The minor leagues are undergoing a major shock, with the teams out. But it all seems calm for the main office of Portland Sea Dogs. The employees have returned to work (and away from society) at Hadlock Field
“We are planning and preparing for the 2021 season as we normally would at this time of year,” said Geoff Iacuessa, president and general manager of Sea Dogs.
Normally, Sea Dogs will schedule a ticket opening date – usually the first Saturday of November. But no sales date has been announced. One reason for that is that no schedules have been made public yet.
Lacuessa said the schedule was not approved until an agreement was reached between the Youth Baseball and the Baseball League – an organization officially known as the National Professional Baseball Association.
However, NAPBL’s days seem to be scheduled. Major League Baseball is slick and take over. On September 29, MLB announced that the Appalachian League – a cutting-edge rookie tournament of 10 teams – would be converted into a summer university tournament with USA Baseball. Minor League Baseball Office was not mentioned in the announcement.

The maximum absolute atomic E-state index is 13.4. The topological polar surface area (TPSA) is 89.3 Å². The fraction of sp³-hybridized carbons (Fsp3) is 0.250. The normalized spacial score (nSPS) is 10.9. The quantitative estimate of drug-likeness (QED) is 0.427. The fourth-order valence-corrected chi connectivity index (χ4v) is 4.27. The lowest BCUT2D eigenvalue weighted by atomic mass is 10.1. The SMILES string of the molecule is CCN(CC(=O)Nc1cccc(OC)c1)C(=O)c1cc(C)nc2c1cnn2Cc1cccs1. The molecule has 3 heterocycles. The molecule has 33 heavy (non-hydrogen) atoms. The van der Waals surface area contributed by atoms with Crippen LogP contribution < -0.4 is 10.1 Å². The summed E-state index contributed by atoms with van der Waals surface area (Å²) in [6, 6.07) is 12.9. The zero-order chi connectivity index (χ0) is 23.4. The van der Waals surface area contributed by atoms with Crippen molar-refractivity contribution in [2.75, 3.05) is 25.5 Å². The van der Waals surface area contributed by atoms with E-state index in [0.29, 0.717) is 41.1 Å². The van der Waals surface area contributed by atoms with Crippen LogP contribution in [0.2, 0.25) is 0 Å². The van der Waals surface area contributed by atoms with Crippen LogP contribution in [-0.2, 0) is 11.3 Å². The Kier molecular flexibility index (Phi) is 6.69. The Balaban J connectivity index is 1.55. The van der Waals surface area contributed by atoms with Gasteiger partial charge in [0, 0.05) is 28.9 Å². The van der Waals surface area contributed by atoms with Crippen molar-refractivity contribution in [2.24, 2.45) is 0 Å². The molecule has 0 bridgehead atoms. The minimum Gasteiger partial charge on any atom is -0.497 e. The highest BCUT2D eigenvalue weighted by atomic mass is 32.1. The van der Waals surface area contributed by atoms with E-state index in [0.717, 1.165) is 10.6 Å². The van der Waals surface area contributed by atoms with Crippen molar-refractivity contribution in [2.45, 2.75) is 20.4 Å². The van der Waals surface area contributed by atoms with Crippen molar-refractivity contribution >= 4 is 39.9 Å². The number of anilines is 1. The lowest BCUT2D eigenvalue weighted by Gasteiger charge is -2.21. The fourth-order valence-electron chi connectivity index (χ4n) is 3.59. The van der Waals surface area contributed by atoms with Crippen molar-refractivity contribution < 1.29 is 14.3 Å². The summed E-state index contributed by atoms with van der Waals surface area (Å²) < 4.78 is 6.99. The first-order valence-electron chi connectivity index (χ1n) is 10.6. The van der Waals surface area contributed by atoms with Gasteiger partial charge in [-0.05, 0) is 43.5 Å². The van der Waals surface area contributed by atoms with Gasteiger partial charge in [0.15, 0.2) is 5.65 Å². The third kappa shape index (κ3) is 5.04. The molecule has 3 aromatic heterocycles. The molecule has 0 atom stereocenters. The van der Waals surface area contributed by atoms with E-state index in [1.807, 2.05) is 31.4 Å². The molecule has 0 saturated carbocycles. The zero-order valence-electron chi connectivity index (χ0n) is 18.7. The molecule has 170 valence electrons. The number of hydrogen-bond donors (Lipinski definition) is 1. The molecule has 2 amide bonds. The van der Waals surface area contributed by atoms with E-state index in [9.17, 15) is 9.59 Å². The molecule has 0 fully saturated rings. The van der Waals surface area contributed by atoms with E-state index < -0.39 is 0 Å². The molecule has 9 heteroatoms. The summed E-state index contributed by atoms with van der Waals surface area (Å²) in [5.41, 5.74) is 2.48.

The move is the start of MLB’s mission to reduce the mini league landscape by 25%, from 160 to 120 teams. Other advanced rookie and short-term leagues (including the New York-Penn League, the one with Red Sox’s Lowell Spinners) also seem to be transformed – into either professional or independent leagues.
On September 30, the contract between MLB and Minor League Baseball expires. The small federation office in St. Petersburg, Florida, sent out a press release saying talks continued for a new deal.
Major League Baseball claims that the agency intends to work with the owners of Minor League to develop the game by building a new model. But the negotiations were with the owners, not with Minor League Baseball office.